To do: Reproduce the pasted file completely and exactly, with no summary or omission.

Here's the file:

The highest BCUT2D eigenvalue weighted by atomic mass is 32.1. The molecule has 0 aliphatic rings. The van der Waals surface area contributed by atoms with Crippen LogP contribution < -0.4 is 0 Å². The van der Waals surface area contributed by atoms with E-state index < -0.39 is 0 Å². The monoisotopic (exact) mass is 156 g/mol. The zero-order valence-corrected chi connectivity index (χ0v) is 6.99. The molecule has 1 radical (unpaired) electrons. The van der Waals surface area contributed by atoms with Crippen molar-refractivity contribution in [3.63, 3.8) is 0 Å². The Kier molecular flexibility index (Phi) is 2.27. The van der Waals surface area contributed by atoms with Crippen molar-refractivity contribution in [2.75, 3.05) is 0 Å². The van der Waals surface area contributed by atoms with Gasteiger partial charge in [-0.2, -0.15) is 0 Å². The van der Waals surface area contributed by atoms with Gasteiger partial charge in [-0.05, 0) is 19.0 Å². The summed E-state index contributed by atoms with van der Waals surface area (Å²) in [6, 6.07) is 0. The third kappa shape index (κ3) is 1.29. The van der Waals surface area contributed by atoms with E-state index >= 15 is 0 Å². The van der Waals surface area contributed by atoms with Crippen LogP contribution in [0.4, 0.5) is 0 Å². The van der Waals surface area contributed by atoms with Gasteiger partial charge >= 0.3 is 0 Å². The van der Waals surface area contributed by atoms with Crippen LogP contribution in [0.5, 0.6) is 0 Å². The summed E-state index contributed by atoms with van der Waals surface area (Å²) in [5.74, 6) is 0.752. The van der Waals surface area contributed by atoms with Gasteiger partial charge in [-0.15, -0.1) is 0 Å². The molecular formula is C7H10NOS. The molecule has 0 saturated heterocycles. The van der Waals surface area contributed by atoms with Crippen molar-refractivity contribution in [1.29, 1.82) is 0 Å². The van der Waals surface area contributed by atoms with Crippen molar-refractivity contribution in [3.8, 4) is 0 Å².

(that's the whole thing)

The highest BCUT2D eigenvalue weighted by atomic mass is 32.1. The molecule has 0 aliphatic rings. The van der Waals surface area contributed by atoms with Crippen LogP contribution < -0.4 is 0 Å². The van der Waals surface area contributed by atoms with E-state index < -0.39 is 0 Å². The monoisotopic (exact) mass is 156 g/mol. The zero-order valence-corrected chi connectivity index (χ0v) is 6.99. The molecule has 1 radical (unpaired) electrons. The van der Waals surface area contributed by atoms with Crippen molar-refractivity contribution in [3.63, 3.8) is 0 Å². The Kier molecular flexibility index (Phi) is 2.27. The van der Waals surface area contributed by atoms with Crippen molar-refractivity contribution in [2.75, 3.05) is 0 Å². The van der Waals surface area contributed by atoms with Gasteiger partial charge in [-0.2, -0.15) is 0 Å². The van der Waals surface area contributed by atoms with Gasteiger partial charge in [-0.05, 0) is 19.0 Å². The summed E-state index contributed by atoms with van der Waals surface area (Å²) in [6, 6.07) is 0. The third kappa shape index (κ3) is 1.29. The van der Waals surface area contributed by atoms with E-state index >= 15 is 0 Å². The van der Waals surface area contributed by atoms with Crippen LogP contribution in [0.4, 0.5) is 0 Å². The van der Waals surface area contributed by atoms with Gasteiger partial charge >= 0.3 is 0 Å². The van der Waals surface area contributed by atoms with Crippen LogP contribution in [0.5, 0.6) is 0 Å². The summed E-state index contributed by atoms with van der Waals surface area (Å²) in [5.74, 6) is 0.752. The van der Waals surface area contributed by atoms with Gasteiger partial charge in [-0.15, -0.1) is 0 Å². The molecular formula is C7H10NOS. The molecule has 0 saturated heterocycles. The van der Waals surface area contributed by atoms with Crippen molar-refractivity contribution in [1.29, 1.82) is 0 Å². The van der Waals surface area contributed by atoms with Crippen molar-refractivity contribution in [3.8, 4) is 0 Å².